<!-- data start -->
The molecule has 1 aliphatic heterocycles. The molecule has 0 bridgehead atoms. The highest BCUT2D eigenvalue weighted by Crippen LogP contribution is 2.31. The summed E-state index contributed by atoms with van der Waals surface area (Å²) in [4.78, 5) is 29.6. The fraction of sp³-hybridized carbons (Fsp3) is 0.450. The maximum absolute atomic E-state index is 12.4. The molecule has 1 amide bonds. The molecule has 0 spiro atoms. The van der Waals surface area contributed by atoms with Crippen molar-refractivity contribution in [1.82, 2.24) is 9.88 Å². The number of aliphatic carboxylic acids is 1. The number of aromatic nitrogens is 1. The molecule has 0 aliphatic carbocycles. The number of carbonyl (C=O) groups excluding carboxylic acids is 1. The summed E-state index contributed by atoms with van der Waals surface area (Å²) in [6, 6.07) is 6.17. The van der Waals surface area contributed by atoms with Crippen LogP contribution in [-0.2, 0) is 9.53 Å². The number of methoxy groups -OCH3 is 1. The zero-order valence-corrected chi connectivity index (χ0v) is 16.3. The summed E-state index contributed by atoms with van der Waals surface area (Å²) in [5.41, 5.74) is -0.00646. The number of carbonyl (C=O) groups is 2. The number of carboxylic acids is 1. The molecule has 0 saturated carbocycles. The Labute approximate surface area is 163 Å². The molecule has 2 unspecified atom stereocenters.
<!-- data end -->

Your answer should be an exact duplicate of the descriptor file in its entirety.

The molecule has 1 aliphatic heterocycles. The molecule has 0 bridgehead atoms. The highest BCUT2D eigenvalue weighted by Crippen LogP contribution is 2.31. The summed E-state index contributed by atoms with van der Waals surface area (Å²) in [4.78, 5) is 29.6. The fraction of sp³-hybridized carbons (Fsp3) is 0.450. The maximum absolute atomic E-state index is 12.4. The molecule has 1 amide bonds. The molecule has 0 spiro atoms. The van der Waals surface area contributed by atoms with Crippen molar-refractivity contribution in [1.82, 2.24) is 9.88 Å². The number of aliphatic carboxylic acids is 1. The number of aromatic nitrogens is 1. The molecule has 0 aliphatic carbocycles. The number of carbonyl (C=O) groups excluding carboxylic acids is 1. The summed E-state index contributed by atoms with van der Waals surface area (Å²) in [6, 6.07) is 6.17. The van der Waals surface area contributed by atoms with Crippen LogP contribution in [-0.2, 0) is 9.53 Å². The number of methoxy groups -OCH3 is 1. The zero-order valence-corrected chi connectivity index (χ0v) is 16.3. The summed E-state index contributed by atoms with van der Waals surface area (Å²) in [5.41, 5.74) is -0.00646. The number of carbonyl (C=O) groups is 2. The number of carboxylic acids is 1. The molecule has 0 saturated carbocycles. The Labute approximate surface area is 163 Å². The molecule has 2 unspecified atom stereocenters.